According to today’s Observer, the University of Notre Dame student government has decided the dissolution of the Department of Economics and Policy Studies is one of the “issues of most pressing concern” to students, and communicated just that to a committee of the Board of Trustees.
Here are excerpts from the article:
Students are concerned by College of Arts and Letters Dean John McGreevy’s lack of transparency as he moves to dissolve the Department of Economics and Policy Studies, student government chief of staff Ryan Brellenthin said.
“The decisions were made without student input and the process was not revealed to the student body,” Brellenthin said.
“It was almost as if they were hoping students weren’t paying attention,” he said.
Students are concerned that closing the department will narrow the economics education at Notre Dame, Brellenthin said. They are also concerned that this decision sets a precedent that students will be excluded from future academic decisions.
“Very little attention has been focused on the 400 students who are economics majors,” Brellenthin said. “No efforts have been made to engage student opinion on the topic.”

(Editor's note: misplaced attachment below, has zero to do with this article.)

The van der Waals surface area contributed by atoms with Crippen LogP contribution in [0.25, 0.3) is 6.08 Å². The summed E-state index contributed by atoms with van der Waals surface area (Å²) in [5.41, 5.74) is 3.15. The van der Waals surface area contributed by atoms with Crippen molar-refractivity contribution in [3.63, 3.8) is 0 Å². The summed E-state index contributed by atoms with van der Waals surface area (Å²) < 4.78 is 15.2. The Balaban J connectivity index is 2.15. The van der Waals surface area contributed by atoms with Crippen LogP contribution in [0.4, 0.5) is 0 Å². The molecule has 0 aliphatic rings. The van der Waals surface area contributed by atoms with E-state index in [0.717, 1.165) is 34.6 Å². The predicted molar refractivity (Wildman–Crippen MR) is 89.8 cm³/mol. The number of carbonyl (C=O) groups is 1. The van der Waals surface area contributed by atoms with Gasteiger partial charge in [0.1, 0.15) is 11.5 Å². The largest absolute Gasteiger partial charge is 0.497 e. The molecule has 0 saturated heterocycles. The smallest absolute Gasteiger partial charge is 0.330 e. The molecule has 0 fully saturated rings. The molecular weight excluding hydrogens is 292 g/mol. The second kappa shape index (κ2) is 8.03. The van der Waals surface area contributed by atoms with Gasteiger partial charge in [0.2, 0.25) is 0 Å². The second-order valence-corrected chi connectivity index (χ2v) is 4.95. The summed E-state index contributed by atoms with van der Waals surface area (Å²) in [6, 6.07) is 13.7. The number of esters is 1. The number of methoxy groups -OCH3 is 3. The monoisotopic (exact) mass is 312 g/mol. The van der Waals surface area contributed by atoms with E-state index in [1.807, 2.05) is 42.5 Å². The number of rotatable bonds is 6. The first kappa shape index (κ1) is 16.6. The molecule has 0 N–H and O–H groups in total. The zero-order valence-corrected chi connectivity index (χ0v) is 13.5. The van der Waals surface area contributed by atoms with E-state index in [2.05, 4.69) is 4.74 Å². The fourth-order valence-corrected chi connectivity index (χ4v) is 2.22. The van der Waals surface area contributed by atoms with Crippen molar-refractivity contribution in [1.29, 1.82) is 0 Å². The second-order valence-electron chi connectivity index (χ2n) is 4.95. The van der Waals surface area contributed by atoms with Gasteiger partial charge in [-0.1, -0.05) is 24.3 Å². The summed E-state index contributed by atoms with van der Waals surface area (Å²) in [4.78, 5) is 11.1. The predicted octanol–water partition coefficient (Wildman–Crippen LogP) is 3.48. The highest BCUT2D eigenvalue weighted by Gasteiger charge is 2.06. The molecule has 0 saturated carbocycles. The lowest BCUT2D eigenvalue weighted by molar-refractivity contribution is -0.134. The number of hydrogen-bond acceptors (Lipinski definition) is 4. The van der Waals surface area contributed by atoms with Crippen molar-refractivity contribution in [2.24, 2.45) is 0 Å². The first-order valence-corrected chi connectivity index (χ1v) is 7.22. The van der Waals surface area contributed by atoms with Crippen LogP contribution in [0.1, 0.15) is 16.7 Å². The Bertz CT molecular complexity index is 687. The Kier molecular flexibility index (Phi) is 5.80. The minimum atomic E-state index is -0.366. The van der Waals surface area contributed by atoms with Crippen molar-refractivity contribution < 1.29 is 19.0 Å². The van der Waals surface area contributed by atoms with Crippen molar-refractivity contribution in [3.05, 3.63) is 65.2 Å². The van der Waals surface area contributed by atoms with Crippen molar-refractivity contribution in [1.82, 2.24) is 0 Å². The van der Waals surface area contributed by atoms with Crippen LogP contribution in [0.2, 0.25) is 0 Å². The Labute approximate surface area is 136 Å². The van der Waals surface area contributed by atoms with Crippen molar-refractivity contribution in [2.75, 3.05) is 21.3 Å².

Schmidt said he is an economics major, but he first heard about the plans to dissolve the department from The Observer.
“We weren’t told about it,” Schmidt said.
The dissolution of Economics and Policy Studies will be voted on at the next meeting of the Academic Council, Brellenthin, who is one of the four students who serve on the academic council, said. “We can make statements against the dissolution, and we certainly will, but it has been on the agenda to dissolve before we could put it on the agenda to discuss,” he said.
Brellenthin said faculty members are also concerned about the dissolution of the department.
“They are asking what will happen if professors who teach something that isn’t the mainstream theory are pushed out,” he said.
“The fear is that the academic council is just going to be a rubber stamp” on McGreevy’s decision to dissolve the department, Schmidt said.
One trustee expressed her surprise after Weber ranked the dissolution of the department as the second most critical issue for students, but the issue is about students’ wanting to be respected, according to Brellenthin.
Brellenthin cited reports that McGreevy described the dissolution of the department as “too sensitive an issue for debate.”
“We respect the administration and the professors as top-tier educators, but we want to be respected as top-tier students,” Brellenthin said.